Safety in The Bedroom – Bedroom Safety Checklist

Here are the expert tips for the safety in the bedroom. Expertly prepared bedroom safety checklist 2020.

Safety in The Bedroom

We spend an astonishing 90 per cent of our lives indoors. And whether you live in an old house or a brand new condo. They’re filled with unseen pathogens, chemicals, stale air and other dangers.

We talked to Canada’s leading experts scientists, academics and wellness gurus to find out what you can do to make your home safer for you and your family.

Here are practical and easy changes to make in each room of your home, from the safest materials for new furniture to how to air out your bed sheets, to a simple trick to avoid exposure to the bacteria lurking in your shower head.

Make sure the room where you rest your head isn’t shortening your lifespan.

Bedroom Safety Checklist

Invest in Decent Mattress

Assuming you’re sleeping the recommended hours per night (that’s seven to nine for adults). You’re spending one-third of your life in your bedroom. And insufficient sleep either short duration or poor quality is associated with obesity, type 2 diabetes, cardio-vascular disease, injuries, depression, irritability and reduced well-being.

Be Mite Smart

Let the sheets and duvet air out for an hour before you make the bed to help control moisture-loving mites. To really sock it to them, wash all of your bedding once a week in hot water, and vacuum your mattress.

Build Up Humidity

In such a high-usage area of your home, the air quality matters a combination of humidifiers, fans and fresh air will keep your bedroom at an ideal 45 per cent humidity for a good night of shut-eye.

Don’t Let It Get Too Wet

“Watch for warning signs of moisture problems, like condensation on your windows during cold weather,” says Dr. Jeffrey Brook, an environmental health and urban air quality expert at the University of Toronto’s Dalla Lana School of Public Health. “It’ll lead to mould growth, not to mention ruined window frames.”

Reduce Your Toxin Exposure

Dispose of dry cleaning bags before you enter your home so that any residual perchloroethylene (called “perc” by professional dry cleaners), a common dry cleaning solvent and suspected carcinogen, can off-gas safely. In fact, you should steer clear of anything that smells plasticky; the likely culprit is phthalates, a group of toxic chemicals used to soften plastics and increase their flexibility, and which are found in cosmetics, textiles, kids’ toys and a zillion other common household products.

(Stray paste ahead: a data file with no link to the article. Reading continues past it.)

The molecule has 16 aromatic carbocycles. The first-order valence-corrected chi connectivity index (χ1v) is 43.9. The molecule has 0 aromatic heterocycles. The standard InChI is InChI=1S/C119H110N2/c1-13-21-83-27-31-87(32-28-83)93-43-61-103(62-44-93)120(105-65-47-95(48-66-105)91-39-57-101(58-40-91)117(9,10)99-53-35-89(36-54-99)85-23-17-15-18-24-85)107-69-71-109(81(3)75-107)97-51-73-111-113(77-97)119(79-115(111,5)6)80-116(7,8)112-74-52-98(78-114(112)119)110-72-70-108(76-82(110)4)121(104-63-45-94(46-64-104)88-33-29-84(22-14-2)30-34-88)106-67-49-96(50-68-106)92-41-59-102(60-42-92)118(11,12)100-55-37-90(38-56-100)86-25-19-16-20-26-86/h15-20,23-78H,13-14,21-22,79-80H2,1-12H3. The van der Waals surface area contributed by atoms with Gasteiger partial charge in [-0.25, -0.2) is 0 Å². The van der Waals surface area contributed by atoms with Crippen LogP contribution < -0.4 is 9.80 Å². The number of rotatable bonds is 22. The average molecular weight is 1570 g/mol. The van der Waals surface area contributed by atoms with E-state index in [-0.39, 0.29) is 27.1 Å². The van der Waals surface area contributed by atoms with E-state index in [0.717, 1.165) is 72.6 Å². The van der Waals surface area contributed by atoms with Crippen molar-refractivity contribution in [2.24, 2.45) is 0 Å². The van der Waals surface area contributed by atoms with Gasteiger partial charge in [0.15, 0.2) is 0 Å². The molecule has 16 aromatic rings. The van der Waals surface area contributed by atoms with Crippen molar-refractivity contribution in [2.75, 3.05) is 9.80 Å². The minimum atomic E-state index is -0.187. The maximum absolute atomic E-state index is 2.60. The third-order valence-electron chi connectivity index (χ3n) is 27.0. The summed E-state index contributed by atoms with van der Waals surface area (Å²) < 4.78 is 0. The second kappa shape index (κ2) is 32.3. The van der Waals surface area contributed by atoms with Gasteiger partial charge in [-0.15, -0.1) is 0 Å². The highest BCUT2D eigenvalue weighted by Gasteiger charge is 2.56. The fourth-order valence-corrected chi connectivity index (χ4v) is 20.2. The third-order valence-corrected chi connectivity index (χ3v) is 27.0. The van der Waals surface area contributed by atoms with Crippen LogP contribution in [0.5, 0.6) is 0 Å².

Optimize Your Sleep

Keep your bedroom cool (15.5 C to 19.5 C), quiet (consider using earplugs or a white-noise machine) and dark (blackout curtains if necessary).

Dim Harsh Lights

Use red lights for night lights and avoid looking at bright screens two to three hours before bed. Electronics with screens and energy efficient LED light bulbs increase our exposure to blue wave-lengths. Which causes the body to produce less melatonin, the hormone that regulates sleep and wake cycles.

Avoid Air Fresheners

They mask mildew odours with fragrance-bearing phthalates and contain harmful VOCs that contribute to terrible indoor air quality. You want to be able to smell those musty odours so you can address them right away. Similarly, cut back on candles and incense. They create a cozy atmosphere, sure, but they also release fine particulates into the air. If you’re set on using candles, use a snuffer instead of blowing them out.

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